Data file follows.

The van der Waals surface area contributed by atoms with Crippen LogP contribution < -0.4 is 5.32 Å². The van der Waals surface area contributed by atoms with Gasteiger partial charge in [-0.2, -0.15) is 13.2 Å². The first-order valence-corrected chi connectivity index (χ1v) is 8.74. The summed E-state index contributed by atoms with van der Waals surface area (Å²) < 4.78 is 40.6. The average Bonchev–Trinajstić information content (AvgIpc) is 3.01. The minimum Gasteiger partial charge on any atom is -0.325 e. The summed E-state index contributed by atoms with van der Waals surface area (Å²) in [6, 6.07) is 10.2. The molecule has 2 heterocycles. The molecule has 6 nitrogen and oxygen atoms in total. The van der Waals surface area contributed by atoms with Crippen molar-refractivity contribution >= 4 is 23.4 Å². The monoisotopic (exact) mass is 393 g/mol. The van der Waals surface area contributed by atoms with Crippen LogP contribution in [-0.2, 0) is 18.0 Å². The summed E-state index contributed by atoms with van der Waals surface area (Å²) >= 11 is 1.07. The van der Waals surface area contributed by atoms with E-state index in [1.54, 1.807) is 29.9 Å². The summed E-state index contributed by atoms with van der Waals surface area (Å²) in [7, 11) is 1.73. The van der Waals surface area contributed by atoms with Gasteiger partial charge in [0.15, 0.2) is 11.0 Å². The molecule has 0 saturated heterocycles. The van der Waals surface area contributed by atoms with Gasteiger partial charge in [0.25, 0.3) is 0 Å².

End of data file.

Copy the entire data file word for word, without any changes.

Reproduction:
The van der Waals surface area contributed by atoms with Crippen LogP contribution < -0.4 is 5.32 Å². The van der Waals surface area contributed by atoms with Gasteiger partial charge in [-0.2, -0.15) is 13.2 Å². The first-order valence-corrected chi connectivity index (χ1v) is 8.74. The summed E-state index contributed by atoms with van der Waals surface area (Å²) < 4.78 is 40.6. The average Bonchev–Trinajstić information content (AvgIpc) is 3.01. The minimum Gasteiger partial charge on any atom is -0.325 e. The summed E-state index contributed by atoms with van der Waals surface area (Å²) in [6, 6.07) is 10.2. The molecule has 2 heterocycles. The molecule has 6 nitrogen and oxygen atoms in total. The van der Waals surface area contributed by atoms with Crippen molar-refractivity contribution >= 4 is 23.4 Å². The monoisotopic (exact) mass is 393 g/mol. The van der Waals surface area contributed by atoms with Crippen LogP contribution in [-0.2, 0) is 18.0 Å². The summed E-state index contributed by atoms with van der Waals surface area (Å²) >= 11 is 1.07. The van der Waals surface area contributed by atoms with E-state index in [1.54, 1.807) is 29.9 Å². The summed E-state index contributed by atoms with van der Waals surface area (Å²) in [7, 11) is 1.73. The van der Waals surface area contributed by atoms with Gasteiger partial charge in [0.15, 0.2) is 11.0 Å². The molecule has 0 saturated heterocycles. The van der Waals surface area contributed by atoms with Gasteiger partial charge in [0.25, 0.3) is 0 Å².